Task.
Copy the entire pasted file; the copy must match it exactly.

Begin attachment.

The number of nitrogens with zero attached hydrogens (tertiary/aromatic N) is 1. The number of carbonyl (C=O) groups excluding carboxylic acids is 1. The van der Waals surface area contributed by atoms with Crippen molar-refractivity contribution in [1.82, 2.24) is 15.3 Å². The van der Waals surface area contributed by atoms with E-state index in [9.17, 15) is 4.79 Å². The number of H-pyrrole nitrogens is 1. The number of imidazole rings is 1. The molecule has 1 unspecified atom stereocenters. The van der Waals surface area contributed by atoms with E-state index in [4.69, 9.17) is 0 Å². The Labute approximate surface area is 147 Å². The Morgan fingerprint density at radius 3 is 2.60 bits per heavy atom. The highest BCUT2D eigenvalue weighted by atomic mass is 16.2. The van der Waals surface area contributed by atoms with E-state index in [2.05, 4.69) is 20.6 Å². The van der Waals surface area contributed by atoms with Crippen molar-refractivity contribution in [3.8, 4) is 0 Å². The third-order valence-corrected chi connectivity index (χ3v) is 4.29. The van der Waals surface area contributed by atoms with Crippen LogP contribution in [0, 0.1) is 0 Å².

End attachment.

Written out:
The number of nitrogens with zero attached hydrogens (tertiary/aromatic N) is 1. The number of carbonyl (C=O) groups excluding carboxylic acids is 1. The van der Waals surface area contributed by atoms with Crippen molar-refractivity contribution in [1.82, 2.24) is 15.3 Å². The van der Waals surface area contributed by atoms with E-state index in [9.17, 15) is 4.79 Å². The number of H-pyrrole nitrogens is 1. The number of imidazole rings is 1. The molecule has 1 unspecified atom stereocenters. The van der Waals surface area contributed by atoms with E-state index in [4.69, 9.17) is 0 Å². The Labute approximate surface area is 147 Å². The Morgan fingerprint density at radius 3 is 2.60 bits per heavy atom. The highest BCUT2D eigenvalue weighted by atomic mass is 16.2. The van der Waals surface area contributed by atoms with E-state index in [2.05, 4.69) is 20.6 Å². The van der Waals surface area contributed by atoms with Crippen molar-refractivity contribution in [3.8, 4) is 0 Å². The third-order valence-corrected chi connectivity index (χ3v) is 4.29. The van der Waals surface area contributed by atoms with Crippen LogP contribution in [0, 0.1) is 0 Å².